So that’s good. And it’s not like we have a lot of staff, so that’s helpful. The other key part is that we contract I-CAR staff so we don’t have to have our own HR and IT department. We are completely separate from them, but we utilize their staff to help us when it comes to those departments. We’re located in their office, too. It allows us to not have to spend those extra funds. I-CAR helps us keep costs down.


How can a shop get involved with a restricted gift? Take us through the process of giving such a gift.

The shop can get in contact with us. If they don’t already know a school in a local area, we can always help them find one that’s closest to them, or one that might be more active with us in asking for help. Those are the schools we like to help out first, because they’re actively requesting help in different ways.

We identify the interested shop, the school or schools receiving the gift, and then we would work with the shop depending on the donation. Are they going to help with a student scholarship? Are they going to help with buying the school tools? And then we facilitate the donation by doing all the ordering of the tools. Those get delivered to the school, and then we arrange for a photo opportunity for the shop owner to be there and hand off the tools, showcasing the kind of support that’s provided.


I wanted to touch on the rebuild of the Franklin Technology Center in Joplin, Mo. Where are those efforts at right now?

The tornadoes that hit Joplin in spring 2011 affected the entire town. We received word from their collision instructor at the school. They were in need of support and help. They’re going through their processes of rebuilding, and combining several other schools in one other career center that will take several years to build. But there is also a neighboring warehouse that was still standing after the storms. The collision program was actually holding classes in the warehouse. They were trying to continue on and be able to teach there.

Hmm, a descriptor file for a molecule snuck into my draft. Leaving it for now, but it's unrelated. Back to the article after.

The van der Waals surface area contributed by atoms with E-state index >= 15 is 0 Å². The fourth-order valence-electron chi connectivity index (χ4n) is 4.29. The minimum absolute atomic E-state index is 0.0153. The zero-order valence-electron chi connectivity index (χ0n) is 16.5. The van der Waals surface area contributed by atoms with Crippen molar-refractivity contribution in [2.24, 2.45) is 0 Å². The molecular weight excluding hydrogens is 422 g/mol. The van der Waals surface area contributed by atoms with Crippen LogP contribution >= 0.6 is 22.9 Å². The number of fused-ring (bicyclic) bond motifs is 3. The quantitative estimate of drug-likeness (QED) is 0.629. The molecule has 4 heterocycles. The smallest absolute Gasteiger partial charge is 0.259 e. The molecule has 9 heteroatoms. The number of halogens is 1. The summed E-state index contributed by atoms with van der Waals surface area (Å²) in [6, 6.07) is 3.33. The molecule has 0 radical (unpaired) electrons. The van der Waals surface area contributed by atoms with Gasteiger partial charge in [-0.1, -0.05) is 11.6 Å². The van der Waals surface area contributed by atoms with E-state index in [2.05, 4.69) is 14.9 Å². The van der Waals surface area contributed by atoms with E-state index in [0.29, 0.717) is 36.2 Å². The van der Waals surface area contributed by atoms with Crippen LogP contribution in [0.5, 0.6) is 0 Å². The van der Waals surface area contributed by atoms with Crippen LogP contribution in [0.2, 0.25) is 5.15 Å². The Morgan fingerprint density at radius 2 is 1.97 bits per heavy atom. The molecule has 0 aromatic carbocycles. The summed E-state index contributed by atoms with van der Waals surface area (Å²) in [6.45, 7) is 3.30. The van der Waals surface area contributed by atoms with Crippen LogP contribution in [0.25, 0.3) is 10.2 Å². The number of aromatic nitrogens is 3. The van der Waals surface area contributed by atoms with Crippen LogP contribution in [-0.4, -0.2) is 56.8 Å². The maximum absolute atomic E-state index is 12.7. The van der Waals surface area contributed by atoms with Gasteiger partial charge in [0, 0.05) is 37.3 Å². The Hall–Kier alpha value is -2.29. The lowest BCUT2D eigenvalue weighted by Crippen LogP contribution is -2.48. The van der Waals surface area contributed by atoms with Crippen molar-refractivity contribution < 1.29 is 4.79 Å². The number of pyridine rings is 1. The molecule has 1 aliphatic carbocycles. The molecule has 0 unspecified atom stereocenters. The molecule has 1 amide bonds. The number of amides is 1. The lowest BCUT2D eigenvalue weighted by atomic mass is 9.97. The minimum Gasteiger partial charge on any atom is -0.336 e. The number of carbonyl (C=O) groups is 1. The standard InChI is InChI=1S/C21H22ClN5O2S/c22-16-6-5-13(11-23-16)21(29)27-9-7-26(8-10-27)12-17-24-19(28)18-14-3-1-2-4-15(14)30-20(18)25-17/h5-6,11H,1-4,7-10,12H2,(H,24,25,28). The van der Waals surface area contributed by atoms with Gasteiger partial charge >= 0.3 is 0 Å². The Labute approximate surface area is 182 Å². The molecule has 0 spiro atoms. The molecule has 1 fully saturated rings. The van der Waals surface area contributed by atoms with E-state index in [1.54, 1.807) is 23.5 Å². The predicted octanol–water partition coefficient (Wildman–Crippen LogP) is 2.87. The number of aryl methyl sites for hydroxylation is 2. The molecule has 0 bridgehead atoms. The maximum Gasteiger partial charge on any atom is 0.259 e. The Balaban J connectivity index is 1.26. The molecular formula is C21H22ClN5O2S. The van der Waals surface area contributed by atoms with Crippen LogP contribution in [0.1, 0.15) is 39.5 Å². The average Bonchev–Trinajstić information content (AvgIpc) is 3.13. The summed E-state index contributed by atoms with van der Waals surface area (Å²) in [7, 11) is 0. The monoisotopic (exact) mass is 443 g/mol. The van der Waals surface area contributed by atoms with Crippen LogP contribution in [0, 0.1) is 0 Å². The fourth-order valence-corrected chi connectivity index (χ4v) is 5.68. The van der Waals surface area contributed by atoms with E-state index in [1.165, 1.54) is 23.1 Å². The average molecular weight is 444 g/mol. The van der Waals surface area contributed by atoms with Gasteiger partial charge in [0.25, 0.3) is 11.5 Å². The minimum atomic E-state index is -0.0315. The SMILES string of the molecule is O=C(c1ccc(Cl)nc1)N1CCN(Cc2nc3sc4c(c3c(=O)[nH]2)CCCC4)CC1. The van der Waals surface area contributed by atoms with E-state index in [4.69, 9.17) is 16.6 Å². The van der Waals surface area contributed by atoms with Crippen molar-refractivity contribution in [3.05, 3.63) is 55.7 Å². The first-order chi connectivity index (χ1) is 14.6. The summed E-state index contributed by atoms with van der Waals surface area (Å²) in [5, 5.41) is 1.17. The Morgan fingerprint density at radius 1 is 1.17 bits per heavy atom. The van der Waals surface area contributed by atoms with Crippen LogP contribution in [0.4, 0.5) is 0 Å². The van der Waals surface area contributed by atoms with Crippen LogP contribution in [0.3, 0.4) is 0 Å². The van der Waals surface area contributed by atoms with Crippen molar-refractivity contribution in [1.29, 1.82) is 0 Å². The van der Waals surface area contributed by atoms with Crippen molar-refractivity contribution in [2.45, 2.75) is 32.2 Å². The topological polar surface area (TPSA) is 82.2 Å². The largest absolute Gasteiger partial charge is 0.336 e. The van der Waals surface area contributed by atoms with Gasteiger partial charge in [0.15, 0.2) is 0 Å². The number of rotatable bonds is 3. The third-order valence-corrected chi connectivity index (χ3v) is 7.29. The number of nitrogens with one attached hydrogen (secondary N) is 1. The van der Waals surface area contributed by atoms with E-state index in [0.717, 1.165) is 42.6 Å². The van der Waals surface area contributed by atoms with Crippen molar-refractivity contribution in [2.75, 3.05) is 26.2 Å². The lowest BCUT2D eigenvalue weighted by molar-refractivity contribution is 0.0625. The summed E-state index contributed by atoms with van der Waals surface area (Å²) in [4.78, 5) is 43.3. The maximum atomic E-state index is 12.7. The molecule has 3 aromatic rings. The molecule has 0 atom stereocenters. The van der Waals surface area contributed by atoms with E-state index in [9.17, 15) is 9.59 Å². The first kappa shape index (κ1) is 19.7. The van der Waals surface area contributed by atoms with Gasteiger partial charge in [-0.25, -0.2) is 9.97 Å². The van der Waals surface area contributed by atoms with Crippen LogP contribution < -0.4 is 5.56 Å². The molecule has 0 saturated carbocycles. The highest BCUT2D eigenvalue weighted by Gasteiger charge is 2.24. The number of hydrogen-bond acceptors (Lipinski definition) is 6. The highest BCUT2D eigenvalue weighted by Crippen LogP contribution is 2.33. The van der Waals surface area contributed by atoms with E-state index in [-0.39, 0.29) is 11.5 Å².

When we got word of that, we had the school apply for the Makeover Grant, so we knew exactly what they were in need of. But they needed more than the makeover; they needed a rebuild because it was completely destroyed.

So in January of this year, in addition to the two makeovers we usually do, we announced that we’re also doing a side support project for the Franklin Technology center. We’re fulfilling their wish list, and inviting industry members to get involved by donating products and time—whatever they can do to help out the school. So by the end of this year, we’re going to be providing the school with at least $50,000 in new equipment and supplies. We look to continue that for the next several years until the new school is completely rebuilt. The industry members have been able to participate by seeing the wish list of the things they’ve requested for the program. Or other companies that have extra products, even if it’s not on the wish list, have contacted us. They want to provide that for schools and their students.


What are some other projects you guys have going on?

In the fall, we announce the winner of the Makeover Grant at the SEMA show. Schools have a solid eight months to complete the application—from January until August. The fall is when we focus on supporting schools as much as we can.

In the spring we offer our student scholarships and student tool grants. Individual companies also have their own named scholarships and/or tool grants. This past year we were able to provide over $125,000 in different scholarship opportunities for students.


What are your future goals?

We believe that by the end of 2013, we are hoping and planning to be a $10 million-plus organization annually for the schools. We think that’s possible by getting more people involved and educating them on who we are and who we support. There’s that level of need for support in the schools, as there’s roughly between 1,100 and 1,200 different collision schools across the country, according to our database.

It’s a $30 to $35 billion industry, so $10 million every year when it means supporting its future members; we think that’s possible.